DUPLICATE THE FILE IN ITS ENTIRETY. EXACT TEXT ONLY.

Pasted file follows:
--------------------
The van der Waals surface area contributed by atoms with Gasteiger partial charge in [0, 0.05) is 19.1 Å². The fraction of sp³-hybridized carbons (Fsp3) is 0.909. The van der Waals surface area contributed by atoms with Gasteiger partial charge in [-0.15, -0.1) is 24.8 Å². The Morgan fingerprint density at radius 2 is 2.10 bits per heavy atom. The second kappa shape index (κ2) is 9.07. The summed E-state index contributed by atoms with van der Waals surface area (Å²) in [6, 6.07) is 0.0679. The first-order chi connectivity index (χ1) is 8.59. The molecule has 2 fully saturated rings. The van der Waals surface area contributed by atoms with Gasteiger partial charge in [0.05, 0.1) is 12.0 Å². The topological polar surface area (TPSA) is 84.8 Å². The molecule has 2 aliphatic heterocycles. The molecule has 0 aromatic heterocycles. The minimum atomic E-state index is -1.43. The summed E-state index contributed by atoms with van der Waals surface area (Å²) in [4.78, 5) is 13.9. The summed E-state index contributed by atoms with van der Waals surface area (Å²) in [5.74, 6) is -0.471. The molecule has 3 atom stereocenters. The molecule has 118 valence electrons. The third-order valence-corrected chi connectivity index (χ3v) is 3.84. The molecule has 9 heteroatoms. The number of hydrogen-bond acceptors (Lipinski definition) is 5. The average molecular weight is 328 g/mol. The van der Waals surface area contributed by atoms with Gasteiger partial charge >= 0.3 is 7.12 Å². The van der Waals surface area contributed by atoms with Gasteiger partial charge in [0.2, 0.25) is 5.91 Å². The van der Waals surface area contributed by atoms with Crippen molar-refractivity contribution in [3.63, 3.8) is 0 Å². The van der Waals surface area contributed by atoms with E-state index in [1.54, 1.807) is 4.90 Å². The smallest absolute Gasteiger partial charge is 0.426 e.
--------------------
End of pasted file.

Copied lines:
The van der Waals surface area contributed by atoms with Gasteiger partial charge in [0, 0.05) is 19.1 Å². The fraction of sp³-hybridized carbons (Fsp3) is 0.909. The van der Waals surface area contributed by atoms with Gasteiger partial charge in [-0.15, -0.1) is 24.8 Å². The Morgan fingerprint density at radius 2 is 2.10 bits per heavy atom. The second kappa shape index (κ2) is 9.07. The summed E-state index contributed by atoms with van der Waals surface area (Å²) in [6, 6.07) is 0.0679. The first-order chi connectivity index (χ1) is 8.59. The molecule has 2 fully saturated rings. The van der Waals surface area contributed by atoms with Gasteiger partial charge in [0.05, 0.1) is 12.0 Å². The topological polar surface area (TPSA) is 84.8 Å². The molecule has 2 aliphatic heterocycles. The molecule has 0 aromatic heterocycles. The minimum atomic E-state index is -1.43. The summed E-state index contributed by atoms with van der Waals surface area (Å²) in [4.78, 5) is 13.9. The summed E-state index contributed by atoms with van der Waals surface area (Å²) in [5.74, 6) is -0.471. The molecule has 3 atom stereocenters. The molecule has 118 valence electrons. The third-order valence-corrected chi connectivity index (χ3v) is 3.84. The molecule has 9 heteroatoms. The number of hydrogen-bond acceptors (Lipinski definition) is 5. The average molecular weight is 328 g/mol. The van der Waals surface area contributed by atoms with Gasteiger partial charge >= 0.3 is 7.12 Å². The van der Waals surface area contributed by atoms with Gasteiger partial charge in [0.2, 0.25) is 5.91 Å². The van der Waals surface area contributed by atoms with Crippen molar-refractivity contribution in [3.63, 3.8) is 0 Å². The van der Waals surface area contributed by atoms with E-state index in [1.54, 1.807) is 4.90 Å². The smallest absolute Gasteiger partial charge is 0.426 e.